The second movement, Andante espressivo, which Brahms wrote before the first movement, is a lyrical, elegiac nocturne illustrating a fragment of romantic verse by Sternau that heads the music: “Evening is falling. The moon is shining. Two hearts are united in love and bound together in bliss.”  Next is the sonata’s central movement, a Scherzo, Allegro energico, with a witty opening and a contrasting central trio section based on a theme—like a folk song. The scherzo and trio are fairly short and of energetic rhythm that give the feeling of syncopation, an effect created by short rests. The theme is wide-ranging and presented in staccato octaves with grace note ornaments.

An additional slow movement, Andante molto, is inserted here, an Intermezzo subtitled Rückblick (“Backward Glance”). This movement, in three-part form with a coda, looks backward at themes already stated. It is based principally on a variant of the second movement’s main theme and makes musical reference to the first and third movements. Its middle section is distinguished by being made up entirely of chords and thus is harmonic in its effect, while the coda has a simple melody, presented in chords over a pedal point.  At the very end, the principal theme is briefly restated.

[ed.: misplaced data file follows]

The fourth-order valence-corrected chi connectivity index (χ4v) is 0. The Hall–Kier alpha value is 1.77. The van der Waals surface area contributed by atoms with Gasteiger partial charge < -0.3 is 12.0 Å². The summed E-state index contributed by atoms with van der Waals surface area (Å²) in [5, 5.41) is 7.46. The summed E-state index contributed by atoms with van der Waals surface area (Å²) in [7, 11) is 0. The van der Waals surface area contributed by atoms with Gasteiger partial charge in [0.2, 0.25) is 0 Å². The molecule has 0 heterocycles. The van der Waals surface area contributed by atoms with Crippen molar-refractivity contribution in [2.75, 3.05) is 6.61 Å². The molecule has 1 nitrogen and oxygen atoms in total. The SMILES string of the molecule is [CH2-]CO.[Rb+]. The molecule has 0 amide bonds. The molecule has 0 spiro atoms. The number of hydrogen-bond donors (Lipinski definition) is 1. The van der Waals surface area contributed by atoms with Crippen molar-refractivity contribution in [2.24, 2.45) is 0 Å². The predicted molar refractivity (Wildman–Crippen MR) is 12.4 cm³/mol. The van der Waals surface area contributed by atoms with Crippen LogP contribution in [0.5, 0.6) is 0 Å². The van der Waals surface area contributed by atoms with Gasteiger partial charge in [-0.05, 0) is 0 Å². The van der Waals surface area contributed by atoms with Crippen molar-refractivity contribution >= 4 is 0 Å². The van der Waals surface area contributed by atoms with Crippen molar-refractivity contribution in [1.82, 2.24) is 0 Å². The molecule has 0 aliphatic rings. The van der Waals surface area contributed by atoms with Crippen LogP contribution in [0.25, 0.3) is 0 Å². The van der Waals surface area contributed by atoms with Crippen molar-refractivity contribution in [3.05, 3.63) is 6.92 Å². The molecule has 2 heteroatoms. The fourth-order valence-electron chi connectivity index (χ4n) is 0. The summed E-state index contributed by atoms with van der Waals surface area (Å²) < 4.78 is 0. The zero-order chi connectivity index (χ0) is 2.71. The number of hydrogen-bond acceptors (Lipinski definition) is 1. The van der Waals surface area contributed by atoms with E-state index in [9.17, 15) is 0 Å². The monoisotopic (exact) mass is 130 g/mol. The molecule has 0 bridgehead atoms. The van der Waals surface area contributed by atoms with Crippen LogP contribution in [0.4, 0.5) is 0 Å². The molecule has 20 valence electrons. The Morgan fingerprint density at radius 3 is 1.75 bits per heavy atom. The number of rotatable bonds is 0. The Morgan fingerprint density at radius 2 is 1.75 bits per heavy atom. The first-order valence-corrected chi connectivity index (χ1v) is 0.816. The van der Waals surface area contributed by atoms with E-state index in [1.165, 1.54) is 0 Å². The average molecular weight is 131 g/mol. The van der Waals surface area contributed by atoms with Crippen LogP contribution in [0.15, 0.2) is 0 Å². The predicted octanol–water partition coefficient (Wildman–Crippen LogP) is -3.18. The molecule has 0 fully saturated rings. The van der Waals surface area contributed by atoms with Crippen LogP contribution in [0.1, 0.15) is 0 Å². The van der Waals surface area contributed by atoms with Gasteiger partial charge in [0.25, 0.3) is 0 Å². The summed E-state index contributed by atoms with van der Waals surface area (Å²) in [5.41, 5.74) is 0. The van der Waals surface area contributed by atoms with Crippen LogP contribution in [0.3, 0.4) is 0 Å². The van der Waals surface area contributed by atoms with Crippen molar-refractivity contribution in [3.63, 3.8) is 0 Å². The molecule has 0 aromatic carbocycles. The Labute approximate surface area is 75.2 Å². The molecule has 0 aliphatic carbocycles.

In his freely treated rondo form Finale, Allegro moderato ma rubato, Brahms again uses retrospection very subtly. Since the two movements are played without a pause between them, the Intermezzo turns out to be, in a way, a huge, slow introduction to the grand and noble Schumannesque closing movement.  Rhythmic complexity is evident again in this movement as Brahms makes use of a hemiola in which a rhythmic figure of two in one part is pitted against three in another; in places in this movement a figure of three against four is also used. F.E. Kirbe suggests that there is more than a general correspondence between the thematic relationships in the second and fourth movements and, actually, cyclic form exists in which the themes are varied and transformed in a larger sense throughout the whole work. He believes this more “associates Brahms with the procedures of Liszt than is commonly believed, as also does his preoccupation with poetry.”

© Susan Halpern, 2021

Media Partner 

“…[Trifonov] has established himself, by the age of 28, as perhaps his generation’s most lavishly gifted pianist”

Arts Fuse

“One of the most awesome pianists of our time”

The New York Times

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This performance is generously sponsored by
The Rabb Family Foundations.